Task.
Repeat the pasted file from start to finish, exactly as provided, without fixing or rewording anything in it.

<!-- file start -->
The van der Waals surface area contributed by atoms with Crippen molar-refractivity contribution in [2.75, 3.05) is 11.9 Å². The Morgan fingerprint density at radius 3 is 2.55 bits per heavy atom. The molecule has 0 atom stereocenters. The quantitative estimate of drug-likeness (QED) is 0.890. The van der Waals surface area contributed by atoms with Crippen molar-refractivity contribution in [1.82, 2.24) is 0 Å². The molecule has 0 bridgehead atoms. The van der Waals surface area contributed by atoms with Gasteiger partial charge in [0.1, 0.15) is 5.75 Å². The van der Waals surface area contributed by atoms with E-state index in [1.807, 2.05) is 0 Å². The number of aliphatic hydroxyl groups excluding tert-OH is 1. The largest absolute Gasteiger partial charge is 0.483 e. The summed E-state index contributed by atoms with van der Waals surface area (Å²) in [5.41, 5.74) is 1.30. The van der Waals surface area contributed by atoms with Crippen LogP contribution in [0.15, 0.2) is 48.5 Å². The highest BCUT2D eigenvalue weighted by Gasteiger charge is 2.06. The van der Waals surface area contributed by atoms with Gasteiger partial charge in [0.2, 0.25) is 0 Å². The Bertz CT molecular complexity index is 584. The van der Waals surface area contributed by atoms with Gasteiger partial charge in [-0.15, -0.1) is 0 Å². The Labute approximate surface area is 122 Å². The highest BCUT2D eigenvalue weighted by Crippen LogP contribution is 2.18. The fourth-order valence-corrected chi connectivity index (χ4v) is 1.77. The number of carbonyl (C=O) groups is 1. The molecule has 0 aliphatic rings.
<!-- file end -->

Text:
The van der Waals surface area contributed by atoms with Crippen molar-refractivity contribution in [2.75, 3.05) is 11.9 Å². The Morgan fingerprint density at radius 3 is 2.55 bits per heavy atom. The molecule has 0 atom stereocenters. The quantitative estimate of drug-likeness (QED) is 0.890. The van der Waals surface area contributed by atoms with Crippen molar-refractivity contribution in [1.82, 2.24) is 0 Å². The molecule has 0 bridgehead atoms. The van der Waals surface area contributed by atoms with Gasteiger partial charge in [0.1, 0.15) is 5.75 Å². The van der Waals surface area contributed by atoms with E-state index in [1.807, 2.05) is 0 Å². The number of aliphatic hydroxyl groups excluding tert-OH is 1. The largest absolute Gasteiger partial charge is 0.483 e. The summed E-state index contributed by atoms with van der Waals surface area (Å²) in [5.41, 5.74) is 1.30. The van der Waals surface area contributed by atoms with Crippen LogP contribution in [0.15, 0.2) is 48.5 Å². The highest BCUT2D eigenvalue weighted by Gasteiger charge is 2.06. The van der Waals surface area contributed by atoms with Gasteiger partial charge in [0.2, 0.25) is 0 Å². The Bertz CT molecular complexity index is 584. The van der Waals surface area contributed by atoms with Gasteiger partial charge in [-0.15, -0.1) is 0 Å². The Labute approximate surface area is 122 Å². The highest BCUT2D eigenvalue weighted by Crippen LogP contribution is 2.18. The fourth-order valence-corrected chi connectivity index (χ4v) is 1.77. The number of carbonyl (C=O) groups is 1. The molecule has 0 aliphatic rings.